In March 1850 Louis Agassiz (1870–1873) commissioned J.T. Zealy (1812–1893) to photograph enslaved people on the Edgehill plantation in South Carolina, USA. Utilising the technology of photography as part of his eugenics campaign, Agassiz chose seven enslaved individuals – Alfred, Fassena, Jem, Jack, and his daughter Drana, Renty and his daughter Delia. In an attempt to prove his theories of black inferiority, the seven were then forced to pose in Zealy’s studio.
Agassiz’s son, Alexander, donated these images in 1858 to the Peabody Museum of Archaeology and Ethnography at Harvard University, USA, where Agassiz was a professor and Founding Director of the Museum of Comparative Zoology. Since they were rediscovered in the Museum in the late 1970s these works have been the centre of urgent debates about photography ever since. To reclaim their freedom, which was never granted during their lifetimes, Tamara Lanier, the descendant of Renty, filed a lawsuit in March 2019 against Harvard University to repatriate the daguerreotypes of her ancestors held in the collection.
Following the realisation of the works depicting Renty and Delia, Huber completed the series, producing five further portraits that comprise Tailoring Freedom (2021-22). The series addresses the problematic legacy of the naturalist Agassiz and adopts Huber’s notion of using art to heal colonial traumas. In this series, Huber weaves together her signature stapling method and photography for the first time. In the work depicting Drana for example, Huber reproduced and printed the photograph on wood, ‘dressing’ Drana in a dress inspired by Sojourner Truth, an abolitionist and women’s rights activist.
These works were co-commissioned by The Power Plant Contemporary Art Gallery, Toronto; Autograph, London; Turku Art Museum, Finland; and Kunstinstituut Melly, Rotterdam.
is a Helsinki-based, multidisciplinary visual artist-researcher of Swiss-Haitian heritage. Sensitive to the subtle threads connecting history and the present, she uses and responds to archival material within a layered creative practice that encompasses performance-based interventions, video, photography, and collaborations.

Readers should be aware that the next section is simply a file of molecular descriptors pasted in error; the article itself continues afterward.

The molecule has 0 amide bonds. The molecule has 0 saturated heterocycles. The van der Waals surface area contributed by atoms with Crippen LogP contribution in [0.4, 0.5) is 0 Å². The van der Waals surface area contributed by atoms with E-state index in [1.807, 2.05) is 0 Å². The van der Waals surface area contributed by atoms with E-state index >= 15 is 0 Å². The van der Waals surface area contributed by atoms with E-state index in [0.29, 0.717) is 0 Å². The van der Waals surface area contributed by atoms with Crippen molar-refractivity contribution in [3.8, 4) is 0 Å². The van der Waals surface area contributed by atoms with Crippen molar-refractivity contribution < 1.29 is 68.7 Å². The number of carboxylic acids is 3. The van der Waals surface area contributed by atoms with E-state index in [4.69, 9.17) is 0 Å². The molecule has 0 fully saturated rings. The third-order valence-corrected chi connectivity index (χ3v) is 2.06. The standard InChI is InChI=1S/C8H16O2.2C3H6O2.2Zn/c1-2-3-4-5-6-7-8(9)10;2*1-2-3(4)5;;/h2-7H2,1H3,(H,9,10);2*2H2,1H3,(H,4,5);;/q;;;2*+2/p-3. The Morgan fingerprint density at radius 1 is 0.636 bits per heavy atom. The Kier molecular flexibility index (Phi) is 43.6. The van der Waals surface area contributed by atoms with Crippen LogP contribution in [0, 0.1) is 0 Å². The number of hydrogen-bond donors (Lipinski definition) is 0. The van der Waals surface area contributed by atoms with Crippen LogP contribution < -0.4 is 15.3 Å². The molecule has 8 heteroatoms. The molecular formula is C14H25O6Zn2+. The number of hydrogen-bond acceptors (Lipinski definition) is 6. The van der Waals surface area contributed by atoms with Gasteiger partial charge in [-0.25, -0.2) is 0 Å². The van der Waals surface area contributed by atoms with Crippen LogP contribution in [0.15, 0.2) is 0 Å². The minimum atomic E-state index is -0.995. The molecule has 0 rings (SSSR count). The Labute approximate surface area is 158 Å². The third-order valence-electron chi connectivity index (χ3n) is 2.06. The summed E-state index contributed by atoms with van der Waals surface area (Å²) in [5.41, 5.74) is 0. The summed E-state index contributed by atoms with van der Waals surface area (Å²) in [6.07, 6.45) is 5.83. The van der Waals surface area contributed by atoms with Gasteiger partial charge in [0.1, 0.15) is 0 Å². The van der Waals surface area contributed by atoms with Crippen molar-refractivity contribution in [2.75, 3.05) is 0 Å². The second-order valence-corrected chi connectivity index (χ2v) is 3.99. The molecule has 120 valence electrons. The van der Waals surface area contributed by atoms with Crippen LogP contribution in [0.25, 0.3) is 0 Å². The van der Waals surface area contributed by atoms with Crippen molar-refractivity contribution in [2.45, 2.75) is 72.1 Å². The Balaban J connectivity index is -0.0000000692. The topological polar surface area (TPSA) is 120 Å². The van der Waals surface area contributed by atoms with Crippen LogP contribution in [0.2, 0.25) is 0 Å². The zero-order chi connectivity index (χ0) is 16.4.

Huber frequently reclaims – aware of its symbolic significance – the compressed-air staple gun as an artistic ‘weapon’, tapping into its potential to renegotiate unequal power dynamics. She is known for her artistic research contribution to the Demounting Louis Agassiz campaign which aims to dismantle the glaciologist’s lesser-known but contentious racist heritage. Huber also often works in a creative partnership with artist Petri Saarikko with whom she initiated the long-term project Remedies Universe.
Huber holds an MA in visual culture from the Aalto University and is presently undertaking a practice-based PhD at Zurich University of the Arts. Huber has had numerous solo presentations, artist residencies and participated in international exhibitions and festivals, including the 56th Venice Biennial in 2015. In 2021 Huber’s solo exhibition tour YOU NAME IT began at Kunstinstituut Melly in Rotterdam and continues to The Power Plant Contemporary Art Gallery in Toronto; Autograph in London in 2022/23; and Turku Art Museum in Finland in 2023. In 2018 the Arts Promotion Centre Finland awarded Huber the State Art Award in the category visual arts and in 2022 she received a multi-year artist grant.
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